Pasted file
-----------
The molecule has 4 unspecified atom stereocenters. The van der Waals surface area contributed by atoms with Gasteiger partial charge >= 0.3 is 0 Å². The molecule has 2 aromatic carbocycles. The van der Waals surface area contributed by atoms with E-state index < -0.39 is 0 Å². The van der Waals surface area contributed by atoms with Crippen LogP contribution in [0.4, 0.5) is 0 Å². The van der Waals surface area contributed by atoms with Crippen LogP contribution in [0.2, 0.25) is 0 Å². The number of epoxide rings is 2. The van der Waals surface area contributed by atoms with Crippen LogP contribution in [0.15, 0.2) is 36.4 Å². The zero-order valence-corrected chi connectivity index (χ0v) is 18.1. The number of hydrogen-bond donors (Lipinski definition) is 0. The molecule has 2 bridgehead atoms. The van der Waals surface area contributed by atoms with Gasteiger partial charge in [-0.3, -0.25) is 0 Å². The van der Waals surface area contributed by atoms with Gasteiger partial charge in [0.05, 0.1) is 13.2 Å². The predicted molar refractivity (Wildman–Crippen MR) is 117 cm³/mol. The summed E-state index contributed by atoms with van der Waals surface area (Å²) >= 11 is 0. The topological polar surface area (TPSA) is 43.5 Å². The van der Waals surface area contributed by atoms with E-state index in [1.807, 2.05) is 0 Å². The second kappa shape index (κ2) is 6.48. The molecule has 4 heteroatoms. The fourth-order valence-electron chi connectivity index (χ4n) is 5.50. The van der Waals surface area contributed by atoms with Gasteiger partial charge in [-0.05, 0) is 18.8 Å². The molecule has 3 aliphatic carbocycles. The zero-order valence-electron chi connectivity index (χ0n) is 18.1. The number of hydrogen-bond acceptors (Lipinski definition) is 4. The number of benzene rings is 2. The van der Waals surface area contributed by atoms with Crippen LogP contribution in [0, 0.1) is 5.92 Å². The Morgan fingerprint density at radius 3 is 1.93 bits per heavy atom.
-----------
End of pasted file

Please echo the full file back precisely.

The molecule has 4 unspecified atom stereocenters. The van der Waals surface area contributed by atoms with Gasteiger partial charge >= 0.3 is 0 Å². The molecule has 2 aromatic carbocycles. The van der Waals surface area contributed by atoms with E-state index < -0.39 is 0 Å². The van der Waals surface area contributed by atoms with Crippen LogP contribution in [0.4, 0.5) is 0 Å². The van der Waals surface area contributed by atoms with Crippen LogP contribution in [0.2, 0.25) is 0 Å². The number of epoxide rings is 2. The van der Waals surface area contributed by atoms with Crippen LogP contribution in [0.15, 0.2) is 36.4 Å². The zero-order valence-corrected chi connectivity index (χ0v) is 18.1. The number of hydrogen-bond donors (Lipinski definition) is 0. The molecule has 2 bridgehead atoms. The van der Waals surface area contributed by atoms with Gasteiger partial charge in [-0.3, -0.25) is 0 Å². The van der Waals surface area contributed by atoms with Gasteiger partial charge in [0.05, 0.1) is 13.2 Å². The predicted molar refractivity (Wildman–Crippen MR) is 117 cm³/mol. The summed E-state index contributed by atoms with van der Waals surface area (Å²) >= 11 is 0. The topological polar surface area (TPSA) is 43.5 Å². The van der Waals surface area contributed by atoms with E-state index in [1.807, 2.05) is 0 Å². The second kappa shape index (κ2) is 6.48. The molecule has 4 heteroatoms. The fourth-order valence-electron chi connectivity index (χ4n) is 5.50. The van der Waals surface area contributed by atoms with Gasteiger partial charge in [-0.05, 0) is 18.8 Å². The molecule has 3 aliphatic carbocycles. The zero-order valence-electron chi connectivity index (χ0n) is 18.1. The number of hydrogen-bond acceptors (Lipinski definition) is 4. The number of benzene rings is 2. The van der Waals surface area contributed by atoms with Crippen LogP contribution in [0, 0.1) is 5.92 Å². The Morgan fingerprint density at radius 3 is 1.93 bits per heavy atom.